Breivik verdict may be delayed

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As the trial of confessed terrorist Anders Behring Breivik continued this week, with witnesses testifying for the defense, the court itself announced that a verdict in the case may not be made public until August 24. That’s more than a month later than the date initially declared by the court.

Terror defendant Anders Behring Breivik (right) conferring with his defense attorney Geir Lippestad earlier in the trial. PHOTO: NRK screen grab/Views and News

The Oslo City Court (Oslo tingrett) has reported earlier that a verdict, which will legally determine whether Breivik is sane or insane and what kind of sentence he’ll receive, was expected no later than July 20. That led many, including state prosecutors, to believe a verdict would be released sometime in early to mid-July, before the one-year anniversary of Breivik’s attacks on July 22, 2011 that killed 77 persons and severely damaged Norway’s government headquarters in Oslo.

The court’s own online information service, however, now reports that it’s not yet clear on which date the verdict will be read, either July 20 “at the earliest” or on August 24. A court official told Norwegian Broadcasting (NRK) that the actual date will be clarified by July 11.

Wenche Elizabeth Arntzen, lead judge in the Breivik trial, may need more time to prepare the verdict and sentencing in the case. PHOTO: NRK screen grab/Views and News

An administrative court judge, Ina Strømstad, told NRK the verdict in the case will be “extremely comprehensive” and “difficult” to write. “We can’t release it until everything is in place,” Stromstad told NRK. “We’re planning for July 20, but must have an alternative date as well.” The five-week gap between the two dates was attributed to a need for summer holidays for those involved. Permission was granted for the reading of the verdict to be broaddcast live, when it is released.

Breivik’s case has otherwise proceeded according to schedule, of which both court officials and prosecutors have been proud. “We’ve attracted international attention, that it’s been possible to get the case up for a verdict 11 months after the acts took place,” the director general of public prosecutions, Tor-Aksel Busch, told NRK as late as Monday night.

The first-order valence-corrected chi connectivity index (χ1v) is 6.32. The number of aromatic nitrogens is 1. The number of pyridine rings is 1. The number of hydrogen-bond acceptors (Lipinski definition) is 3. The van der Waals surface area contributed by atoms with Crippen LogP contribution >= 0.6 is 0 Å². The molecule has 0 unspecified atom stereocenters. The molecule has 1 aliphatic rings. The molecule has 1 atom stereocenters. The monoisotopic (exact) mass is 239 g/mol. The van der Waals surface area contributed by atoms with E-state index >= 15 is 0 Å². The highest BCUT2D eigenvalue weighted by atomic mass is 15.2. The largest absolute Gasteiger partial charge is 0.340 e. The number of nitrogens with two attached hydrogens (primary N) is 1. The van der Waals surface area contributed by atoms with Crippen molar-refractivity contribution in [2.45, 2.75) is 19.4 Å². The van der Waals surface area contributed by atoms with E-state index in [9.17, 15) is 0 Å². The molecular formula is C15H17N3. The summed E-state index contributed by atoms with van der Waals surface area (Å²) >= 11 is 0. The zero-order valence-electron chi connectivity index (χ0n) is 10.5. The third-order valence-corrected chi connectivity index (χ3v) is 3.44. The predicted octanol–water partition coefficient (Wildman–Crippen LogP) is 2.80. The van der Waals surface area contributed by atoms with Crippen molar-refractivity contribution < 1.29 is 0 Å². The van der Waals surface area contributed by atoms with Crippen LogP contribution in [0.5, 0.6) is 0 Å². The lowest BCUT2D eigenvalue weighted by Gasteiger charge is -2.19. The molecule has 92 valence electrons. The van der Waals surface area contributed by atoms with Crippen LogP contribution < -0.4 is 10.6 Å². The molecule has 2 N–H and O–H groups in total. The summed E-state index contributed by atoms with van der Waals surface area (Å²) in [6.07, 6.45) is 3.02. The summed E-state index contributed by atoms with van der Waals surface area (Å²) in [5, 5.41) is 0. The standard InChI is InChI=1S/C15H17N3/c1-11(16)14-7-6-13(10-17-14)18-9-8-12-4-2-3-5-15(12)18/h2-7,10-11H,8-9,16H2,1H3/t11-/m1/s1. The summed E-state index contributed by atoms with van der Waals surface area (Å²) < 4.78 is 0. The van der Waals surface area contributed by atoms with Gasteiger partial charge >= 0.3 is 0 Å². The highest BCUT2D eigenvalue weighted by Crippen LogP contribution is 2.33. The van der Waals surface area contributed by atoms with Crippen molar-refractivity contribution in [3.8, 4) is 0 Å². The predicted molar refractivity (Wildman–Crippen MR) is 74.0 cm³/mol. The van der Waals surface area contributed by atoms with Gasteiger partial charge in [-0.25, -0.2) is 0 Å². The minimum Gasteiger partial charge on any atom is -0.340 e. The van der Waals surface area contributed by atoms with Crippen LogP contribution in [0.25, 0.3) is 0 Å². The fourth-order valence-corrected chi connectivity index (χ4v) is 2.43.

The trial itself is still expected to wrap up on June 22, after both the prosecution and defense state their demands and the judges retreat to make their ruling.

Witnesses for the defense
Testimony this week was coming from witnesses for the defense, several of whom are experts on extremist right-wing ideology and terrorism, religious historians and persons with far right-wing and anti-immigration views themselves. Breivik’s defense counsel wants to show that their client isn’t alone in his own anti-immigration, ultra right-wing ideology that he claims motivated his bombing and massacre on July 22.

Among those testifying Monday was Mattias Gardell, a professor and scholar in comparative religions at Uppsala University in Sweden. He claimed that Breivik “is no mystery” but rather “a product of a political milieu with a long tradition that he wanted to inspire.” He believes the sources of Breivik’s own inspiration included “white power” ideology, right-wing Christian theology, cultural conservatism and phobias about Islam. Gardell claimed that what some court-appointed psychiatrists have found to be mentally ill delusions, are actually ordinary versions of reality found in the circles where Breivik sought inspiration.

That, testified others, included the ultra-right-wing websites and debate pages where Breivik participated for years. That’s where the views he held are common, Gardell noted. Breivik himself has indicated that while others simply write about or talk about a need to stop immigration to preserve white ethnic societies, he acted, attacking those he believes nurture the multi-culturalism Breivik opposes and to dramatically draw attention to the issue by killing scores of people.

Breivik’s own explanation
Breivik himself was allowed to address the court as well, to explain in his own words how he became the radical right-wing terrorist he claims he is. Breivik said it all began when he was seven years ago, and an immigrant father in his neighbourhood destroyed his bicycle after getting angry at Breivik. The now-33-year-old defendant claimed “we had a lot of problems” with immigrants in his mostly white neighbourhood in west Oslo. He also cited a long list of alleged episodes of violence to which he’d been subjected by others of immigrant background.

Several other witnesses initially called by the defense have now been excused from testifying, including jailed Islamic cleric Mullah Krekar, religious historian Hanne Nabintu Herland, right-wing radical blogger Peder Nøstvold Jensen (better known as “Fjordman”), Islamic critic and author Bruce Bawer and Islamic activist Mohyeldeen Mahammad.

“They claim they had nothing to contribute to the case and had absolutely no desire to testify,” defense attorney Tord Jordet told newspaper Dagsavisen. Some witnesses who were still scheduled to testify, including the leader of the right-wing Norwegian Defence League, complained the court would censor their remarks by preventing them from being broadcast, while other witnesses’ remarks would be aired live.

Views and News from Norway/Nina Berglund

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